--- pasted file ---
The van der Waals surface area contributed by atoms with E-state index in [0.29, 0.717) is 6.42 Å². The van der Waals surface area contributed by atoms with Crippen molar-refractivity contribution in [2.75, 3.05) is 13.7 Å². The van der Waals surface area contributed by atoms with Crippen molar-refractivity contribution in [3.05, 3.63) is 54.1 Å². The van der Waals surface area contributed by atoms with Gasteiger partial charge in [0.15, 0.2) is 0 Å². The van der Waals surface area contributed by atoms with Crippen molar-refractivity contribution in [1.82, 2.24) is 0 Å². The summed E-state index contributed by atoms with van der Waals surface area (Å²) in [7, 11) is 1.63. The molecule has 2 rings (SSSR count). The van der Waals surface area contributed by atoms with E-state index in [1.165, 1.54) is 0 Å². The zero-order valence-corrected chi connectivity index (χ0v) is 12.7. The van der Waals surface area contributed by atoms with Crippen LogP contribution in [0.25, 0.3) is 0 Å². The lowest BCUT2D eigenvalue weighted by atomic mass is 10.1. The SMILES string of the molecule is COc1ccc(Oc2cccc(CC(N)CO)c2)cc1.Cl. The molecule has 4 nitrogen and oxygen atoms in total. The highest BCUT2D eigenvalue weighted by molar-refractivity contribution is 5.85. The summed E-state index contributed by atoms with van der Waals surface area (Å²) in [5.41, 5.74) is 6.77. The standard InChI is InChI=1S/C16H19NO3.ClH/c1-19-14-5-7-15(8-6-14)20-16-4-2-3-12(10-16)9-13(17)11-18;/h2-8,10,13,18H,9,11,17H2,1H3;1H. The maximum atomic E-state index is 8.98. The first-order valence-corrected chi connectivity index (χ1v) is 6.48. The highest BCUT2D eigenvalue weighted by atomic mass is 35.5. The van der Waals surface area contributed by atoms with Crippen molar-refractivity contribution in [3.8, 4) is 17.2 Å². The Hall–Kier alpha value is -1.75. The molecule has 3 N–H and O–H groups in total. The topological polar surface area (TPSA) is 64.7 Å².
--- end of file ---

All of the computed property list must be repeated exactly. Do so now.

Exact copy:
The van der Waals surface area contributed by atoms with E-state index in [0.29, 0.717) is 6.42 Å². The van der Waals surface area contributed by atoms with Crippen molar-refractivity contribution in [2.75, 3.05) is 13.7 Å². The van der Waals surface area contributed by atoms with Crippen molar-refractivity contribution in [3.05, 3.63) is 54.1 Å². The van der Waals surface area contributed by atoms with Gasteiger partial charge in [0.15, 0.2) is 0 Å². The van der Waals surface area contributed by atoms with Crippen molar-refractivity contribution in [1.82, 2.24) is 0 Å². The summed E-state index contributed by atoms with van der Waals surface area (Å²) in [7, 11) is 1.63. The molecule has 2 rings (SSSR count). The van der Waals surface area contributed by atoms with E-state index in [1.165, 1.54) is 0 Å². The zero-order valence-corrected chi connectivity index (χ0v) is 12.7. The van der Waals surface area contributed by atoms with Crippen LogP contribution in [0.25, 0.3) is 0 Å². The lowest BCUT2D eigenvalue weighted by atomic mass is 10.1. The SMILES string of the molecule is COc1ccc(Oc2cccc(CC(N)CO)c2)cc1.Cl. The molecule has 4 nitrogen and oxygen atoms in total. The highest BCUT2D eigenvalue weighted by molar-refractivity contribution is 5.85. The summed E-state index contributed by atoms with van der Waals surface area (Å²) in [5.41, 5.74) is 6.77. The standard InChI is InChI=1S/C16H19NO3.ClH/c1-19-14-5-7-15(8-6-14)20-16-4-2-3-12(10-16)9-13(17)11-18;/h2-8,10,13,18H,9,11,17H2,1H3;1H. The maximum atomic E-state index is 8.98. The first-order valence-corrected chi connectivity index (χ1v) is 6.48. The highest BCUT2D eigenvalue weighted by atomic mass is 35.5. The van der Waals surface area contributed by atoms with Crippen molar-refractivity contribution in [3.8, 4) is 17.2 Å². The Hall–Kier alpha value is -1.75. The molecule has 3 N–H and O–H groups in total. The topological polar surface area (TPSA) is 64.7 Å².